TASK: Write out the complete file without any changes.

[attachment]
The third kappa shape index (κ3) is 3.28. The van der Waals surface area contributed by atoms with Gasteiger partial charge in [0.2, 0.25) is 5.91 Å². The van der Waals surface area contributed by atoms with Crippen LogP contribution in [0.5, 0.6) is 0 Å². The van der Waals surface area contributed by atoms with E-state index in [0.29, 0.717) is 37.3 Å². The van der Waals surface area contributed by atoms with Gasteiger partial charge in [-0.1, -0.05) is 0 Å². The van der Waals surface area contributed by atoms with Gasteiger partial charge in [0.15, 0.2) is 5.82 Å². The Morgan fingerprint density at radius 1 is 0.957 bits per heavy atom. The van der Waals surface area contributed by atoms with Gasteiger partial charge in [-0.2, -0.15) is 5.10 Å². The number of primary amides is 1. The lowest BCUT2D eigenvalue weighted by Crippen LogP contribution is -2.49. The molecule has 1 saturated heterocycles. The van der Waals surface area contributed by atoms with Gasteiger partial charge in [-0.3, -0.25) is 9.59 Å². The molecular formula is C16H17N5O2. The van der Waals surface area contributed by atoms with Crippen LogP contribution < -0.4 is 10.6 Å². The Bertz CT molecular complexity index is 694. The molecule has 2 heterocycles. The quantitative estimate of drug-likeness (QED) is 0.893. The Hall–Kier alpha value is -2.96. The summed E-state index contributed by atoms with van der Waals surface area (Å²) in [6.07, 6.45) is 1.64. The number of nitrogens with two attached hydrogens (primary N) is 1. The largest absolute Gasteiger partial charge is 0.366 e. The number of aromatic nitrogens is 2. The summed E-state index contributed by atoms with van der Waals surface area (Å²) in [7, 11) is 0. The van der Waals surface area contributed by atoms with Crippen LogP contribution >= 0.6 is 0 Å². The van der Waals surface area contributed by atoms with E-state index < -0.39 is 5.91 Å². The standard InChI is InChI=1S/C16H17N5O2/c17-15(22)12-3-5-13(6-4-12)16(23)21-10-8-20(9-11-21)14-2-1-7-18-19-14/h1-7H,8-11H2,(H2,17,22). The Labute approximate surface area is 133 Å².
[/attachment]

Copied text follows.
The third kappa shape index (κ3) is 3.28. The van der Waals surface area contributed by atoms with Gasteiger partial charge in [0.2, 0.25) is 5.91 Å². The van der Waals surface area contributed by atoms with Crippen LogP contribution in [0.5, 0.6) is 0 Å². The van der Waals surface area contributed by atoms with E-state index in [0.29, 0.717) is 37.3 Å². The van der Waals surface area contributed by atoms with Gasteiger partial charge in [-0.1, -0.05) is 0 Å². The van der Waals surface area contributed by atoms with Gasteiger partial charge in [0.15, 0.2) is 5.82 Å². The Morgan fingerprint density at radius 1 is 0.957 bits per heavy atom. The van der Waals surface area contributed by atoms with Gasteiger partial charge in [-0.2, -0.15) is 5.10 Å². The number of primary amides is 1. The lowest BCUT2D eigenvalue weighted by Crippen LogP contribution is -2.49. The molecule has 1 saturated heterocycles. The van der Waals surface area contributed by atoms with Gasteiger partial charge in [-0.3, -0.25) is 9.59 Å². The molecular formula is C16H17N5O2. The van der Waals surface area contributed by atoms with Crippen LogP contribution < -0.4 is 10.6 Å². The Bertz CT molecular complexity index is 694. The molecule has 2 heterocycles. The quantitative estimate of drug-likeness (QED) is 0.893. The Hall–Kier alpha value is -2.96. The summed E-state index contributed by atoms with van der Waals surface area (Å²) in [6.07, 6.45) is 1.64. The number of nitrogens with two attached hydrogens (primary N) is 1. The largest absolute Gasteiger partial charge is 0.366 e. The number of aromatic nitrogens is 2. The summed E-state index contributed by atoms with van der Waals surface area (Å²) in [7, 11) is 0. The van der Waals surface area contributed by atoms with Crippen LogP contribution >= 0.6 is 0 Å². The van der Waals surface area contributed by atoms with E-state index < -0.39 is 5.91 Å². The standard InChI is InChI=1S/C16H17N5O2/c17-15(22)12-3-5-13(6-4-12)16(23)21-10-8-20(9-11-21)14-2-1-7-18-19-14/h1-7H,8-11H2,(H2,17,22). The Labute approximate surface area is 133 Å².